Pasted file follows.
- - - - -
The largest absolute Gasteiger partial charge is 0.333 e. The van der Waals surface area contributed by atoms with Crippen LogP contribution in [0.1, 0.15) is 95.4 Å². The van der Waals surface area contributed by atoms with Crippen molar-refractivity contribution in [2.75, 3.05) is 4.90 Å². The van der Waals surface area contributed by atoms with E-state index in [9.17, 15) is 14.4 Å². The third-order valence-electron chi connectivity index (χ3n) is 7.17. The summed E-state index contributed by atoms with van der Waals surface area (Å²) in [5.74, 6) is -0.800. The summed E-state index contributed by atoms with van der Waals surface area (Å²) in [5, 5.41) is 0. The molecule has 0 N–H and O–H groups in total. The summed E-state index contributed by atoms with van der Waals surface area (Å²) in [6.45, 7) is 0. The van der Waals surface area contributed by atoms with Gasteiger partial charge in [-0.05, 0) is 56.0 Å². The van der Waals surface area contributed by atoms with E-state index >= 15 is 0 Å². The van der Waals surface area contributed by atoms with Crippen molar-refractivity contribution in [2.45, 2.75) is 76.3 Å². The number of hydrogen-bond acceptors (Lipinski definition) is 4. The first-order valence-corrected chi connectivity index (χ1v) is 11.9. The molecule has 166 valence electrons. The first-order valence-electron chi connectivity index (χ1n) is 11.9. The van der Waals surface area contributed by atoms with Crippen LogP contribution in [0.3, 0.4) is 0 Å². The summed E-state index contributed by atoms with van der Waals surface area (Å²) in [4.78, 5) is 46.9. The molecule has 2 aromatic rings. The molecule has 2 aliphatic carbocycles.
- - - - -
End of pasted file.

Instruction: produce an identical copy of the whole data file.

The largest absolute Gasteiger partial charge is 0.333 e. The van der Waals surface area contributed by atoms with Crippen LogP contribution in [0.1, 0.15) is 95.4 Å². The van der Waals surface area contributed by atoms with Crippen molar-refractivity contribution in [2.75, 3.05) is 4.90 Å². The van der Waals surface area contributed by atoms with E-state index in [9.17, 15) is 14.4 Å². The third-order valence-electron chi connectivity index (χ3n) is 7.17. The summed E-state index contributed by atoms with van der Waals surface area (Å²) in [5.74, 6) is -0.800. The summed E-state index contributed by atoms with van der Waals surface area (Å²) in [5, 5.41) is 0. The molecule has 0 N–H and O–H groups in total. The summed E-state index contributed by atoms with van der Waals surface area (Å²) in [6.45, 7) is 0. The van der Waals surface area contributed by atoms with Gasteiger partial charge in [-0.05, 0) is 56.0 Å². The van der Waals surface area contributed by atoms with E-state index >= 15 is 0 Å². The van der Waals surface area contributed by atoms with Crippen molar-refractivity contribution in [2.45, 2.75) is 76.3 Å². The number of hydrogen-bond acceptors (Lipinski definition) is 4. The first-order valence-corrected chi connectivity index (χ1v) is 11.9. The molecule has 166 valence electrons. The first-order valence-electron chi connectivity index (χ1n) is 11.9. The van der Waals surface area contributed by atoms with Crippen LogP contribution in [0.3, 0.4) is 0 Å². The summed E-state index contributed by atoms with van der Waals surface area (Å²) in [4.78, 5) is 46.9. The molecule has 2 aromatic rings. The molecule has 2 aliphatic carbocycles.